Alarm clock headache
Alarm clock headache: A relatively rare form of headache in which the patient is awakened from sleep at the same time every night, usually between 1 and 3 o’clock, with intense dull or throbbing pain over the whole head. Each episode may last up to 1 hour and be associated with nausea. Similar episodes may occasionally strike in the daytime. The disorder almost always affects people over 65.
The precise cause of alarm clock headaches is unknown but there is evidence that the disorder is related to REM sleep. The first treatment option is lithium. If it is not effective or is not tolerated, indomethacin, flunarizine, and caffeine may be useful. In the medical literature, the condition is called hypnic headache.
Alb-: Prefix from the Latin “albus” meaning “white.” As in albino and albinism. The term “albino” was first applied by the Portuguese to “white” people they encountered in West Africa. Those “white” people probably had partial or complete albinism, an inherited lack of pigment in the skin, hair, and eyes.
Albinism: A group of genetic disorders in which there is partial or total lack of the pigment melanin in the eyes, skin, and hair. See also: Albinism, oculocutaneous; Hermansky-Pudlak syndrome.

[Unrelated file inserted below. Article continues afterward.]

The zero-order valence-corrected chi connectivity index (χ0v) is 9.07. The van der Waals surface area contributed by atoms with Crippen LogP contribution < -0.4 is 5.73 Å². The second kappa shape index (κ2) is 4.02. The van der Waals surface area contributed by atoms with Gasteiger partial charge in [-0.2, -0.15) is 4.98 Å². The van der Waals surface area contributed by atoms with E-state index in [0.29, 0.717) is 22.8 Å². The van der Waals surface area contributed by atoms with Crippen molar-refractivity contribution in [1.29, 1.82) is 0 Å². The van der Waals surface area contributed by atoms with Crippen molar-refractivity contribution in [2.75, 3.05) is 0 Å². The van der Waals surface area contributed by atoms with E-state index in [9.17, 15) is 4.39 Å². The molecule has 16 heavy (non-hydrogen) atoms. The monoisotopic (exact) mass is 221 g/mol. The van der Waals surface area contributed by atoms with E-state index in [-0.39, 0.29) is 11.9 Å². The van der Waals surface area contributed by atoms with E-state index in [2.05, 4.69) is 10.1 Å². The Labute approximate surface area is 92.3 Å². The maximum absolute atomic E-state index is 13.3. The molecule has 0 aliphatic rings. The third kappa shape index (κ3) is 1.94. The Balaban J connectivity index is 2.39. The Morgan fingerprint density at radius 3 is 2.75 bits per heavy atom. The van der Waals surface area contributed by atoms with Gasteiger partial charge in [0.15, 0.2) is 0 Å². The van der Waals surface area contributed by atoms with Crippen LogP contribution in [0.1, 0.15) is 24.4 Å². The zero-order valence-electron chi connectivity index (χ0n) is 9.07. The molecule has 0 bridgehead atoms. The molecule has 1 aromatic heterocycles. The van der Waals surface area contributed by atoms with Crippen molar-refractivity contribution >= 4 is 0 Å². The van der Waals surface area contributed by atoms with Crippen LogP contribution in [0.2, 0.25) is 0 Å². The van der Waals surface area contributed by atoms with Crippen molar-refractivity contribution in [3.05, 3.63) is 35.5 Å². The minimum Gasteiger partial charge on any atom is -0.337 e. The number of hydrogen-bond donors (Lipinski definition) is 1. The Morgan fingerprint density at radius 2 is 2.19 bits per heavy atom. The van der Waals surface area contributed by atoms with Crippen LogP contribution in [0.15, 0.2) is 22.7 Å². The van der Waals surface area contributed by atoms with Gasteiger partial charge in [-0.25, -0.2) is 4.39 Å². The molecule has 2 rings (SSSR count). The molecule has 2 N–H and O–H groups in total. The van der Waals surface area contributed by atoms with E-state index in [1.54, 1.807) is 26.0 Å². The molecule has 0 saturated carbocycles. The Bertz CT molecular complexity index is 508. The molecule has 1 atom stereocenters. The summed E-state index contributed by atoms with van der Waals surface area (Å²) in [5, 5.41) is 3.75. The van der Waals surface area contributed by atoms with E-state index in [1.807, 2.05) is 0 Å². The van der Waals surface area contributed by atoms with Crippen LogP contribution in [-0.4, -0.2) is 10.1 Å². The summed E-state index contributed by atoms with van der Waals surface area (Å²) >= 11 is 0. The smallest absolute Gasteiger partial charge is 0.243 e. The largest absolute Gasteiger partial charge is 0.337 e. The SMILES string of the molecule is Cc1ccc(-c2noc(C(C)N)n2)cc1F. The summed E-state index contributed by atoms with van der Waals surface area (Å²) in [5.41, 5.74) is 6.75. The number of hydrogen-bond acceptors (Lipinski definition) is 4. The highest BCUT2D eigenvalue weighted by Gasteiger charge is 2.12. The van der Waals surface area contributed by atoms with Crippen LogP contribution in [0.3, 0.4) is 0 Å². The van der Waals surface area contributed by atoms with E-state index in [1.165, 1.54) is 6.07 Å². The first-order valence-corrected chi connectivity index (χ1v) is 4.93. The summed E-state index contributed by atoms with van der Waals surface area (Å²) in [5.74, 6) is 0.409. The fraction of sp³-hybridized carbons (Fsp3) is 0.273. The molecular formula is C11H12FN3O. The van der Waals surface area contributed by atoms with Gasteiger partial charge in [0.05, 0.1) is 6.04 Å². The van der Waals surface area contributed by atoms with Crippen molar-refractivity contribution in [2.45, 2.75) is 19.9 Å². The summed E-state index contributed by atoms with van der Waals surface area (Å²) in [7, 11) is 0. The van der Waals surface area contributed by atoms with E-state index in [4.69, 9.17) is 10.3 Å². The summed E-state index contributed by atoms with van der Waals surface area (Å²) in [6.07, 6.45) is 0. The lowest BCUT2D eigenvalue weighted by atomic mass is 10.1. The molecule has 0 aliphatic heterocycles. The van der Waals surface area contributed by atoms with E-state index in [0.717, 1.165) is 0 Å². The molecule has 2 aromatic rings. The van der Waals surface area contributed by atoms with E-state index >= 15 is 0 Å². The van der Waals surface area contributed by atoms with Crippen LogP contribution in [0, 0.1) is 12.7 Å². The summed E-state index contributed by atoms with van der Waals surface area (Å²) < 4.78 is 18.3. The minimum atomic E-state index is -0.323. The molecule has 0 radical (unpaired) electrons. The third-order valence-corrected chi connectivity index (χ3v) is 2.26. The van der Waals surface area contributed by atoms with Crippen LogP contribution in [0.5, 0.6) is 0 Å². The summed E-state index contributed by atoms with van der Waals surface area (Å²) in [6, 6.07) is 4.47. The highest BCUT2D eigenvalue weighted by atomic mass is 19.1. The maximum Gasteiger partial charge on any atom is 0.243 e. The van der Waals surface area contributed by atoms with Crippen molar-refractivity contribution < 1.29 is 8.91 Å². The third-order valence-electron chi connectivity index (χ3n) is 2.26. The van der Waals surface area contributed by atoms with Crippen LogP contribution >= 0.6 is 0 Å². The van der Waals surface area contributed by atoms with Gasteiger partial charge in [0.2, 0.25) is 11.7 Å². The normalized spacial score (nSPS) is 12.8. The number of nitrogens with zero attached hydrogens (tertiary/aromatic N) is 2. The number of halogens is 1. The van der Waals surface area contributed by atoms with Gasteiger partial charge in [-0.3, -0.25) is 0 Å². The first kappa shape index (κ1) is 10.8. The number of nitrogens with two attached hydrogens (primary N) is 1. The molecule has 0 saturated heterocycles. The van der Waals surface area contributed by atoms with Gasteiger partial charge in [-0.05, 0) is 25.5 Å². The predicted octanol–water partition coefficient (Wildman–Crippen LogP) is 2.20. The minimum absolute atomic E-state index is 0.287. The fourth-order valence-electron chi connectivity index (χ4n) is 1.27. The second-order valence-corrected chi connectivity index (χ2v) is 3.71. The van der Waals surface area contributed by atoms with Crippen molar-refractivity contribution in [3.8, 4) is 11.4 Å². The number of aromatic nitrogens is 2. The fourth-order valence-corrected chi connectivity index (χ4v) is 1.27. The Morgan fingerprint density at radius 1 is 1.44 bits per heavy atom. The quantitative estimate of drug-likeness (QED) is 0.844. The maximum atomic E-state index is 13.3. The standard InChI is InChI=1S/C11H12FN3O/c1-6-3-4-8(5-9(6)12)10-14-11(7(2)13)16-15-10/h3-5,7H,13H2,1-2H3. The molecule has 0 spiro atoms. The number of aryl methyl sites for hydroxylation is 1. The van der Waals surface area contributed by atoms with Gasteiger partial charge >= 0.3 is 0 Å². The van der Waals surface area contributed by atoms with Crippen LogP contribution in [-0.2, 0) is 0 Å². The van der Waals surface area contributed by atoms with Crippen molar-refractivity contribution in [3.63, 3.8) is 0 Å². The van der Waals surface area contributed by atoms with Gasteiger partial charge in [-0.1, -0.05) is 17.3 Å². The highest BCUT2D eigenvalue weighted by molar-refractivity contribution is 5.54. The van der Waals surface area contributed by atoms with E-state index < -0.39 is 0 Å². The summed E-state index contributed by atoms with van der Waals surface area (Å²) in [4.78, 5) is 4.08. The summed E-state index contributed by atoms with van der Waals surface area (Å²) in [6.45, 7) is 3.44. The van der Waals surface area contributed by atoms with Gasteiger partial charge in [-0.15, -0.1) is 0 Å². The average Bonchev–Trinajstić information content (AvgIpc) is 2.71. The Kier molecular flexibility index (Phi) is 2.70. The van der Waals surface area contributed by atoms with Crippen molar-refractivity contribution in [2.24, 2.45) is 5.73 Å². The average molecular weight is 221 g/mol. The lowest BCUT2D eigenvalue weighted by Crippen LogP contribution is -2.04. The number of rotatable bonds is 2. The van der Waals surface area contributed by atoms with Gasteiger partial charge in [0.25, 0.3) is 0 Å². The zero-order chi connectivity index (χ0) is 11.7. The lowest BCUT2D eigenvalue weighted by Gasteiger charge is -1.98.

- Albinism and hemorrhagic diathesis
Albinism with hemorrhagic diathesis and pigmented reticuloendothelial cells: See: Hermansky-Pudlak syndrome.
- Albinism, oculocutaneous
Albinism, oculocutaneous: An hereditary disorder characterized by deficiency of the pigment melanin in the eyes, skin and hair. The lack of eye pigment causes photophobia (sensitivity to light), nystagmus, and decreased visual acuity. Oculocutaneous albinism is conventionally classified as to whether it is tyrosinase-negative or tyrosinase-positive. In the tyrosinase-negative class, there is absence of the […]
Albino: A person with albinism. The term was first applied by the Portuguese to people in West Africa, who may have had partial or complete albinism.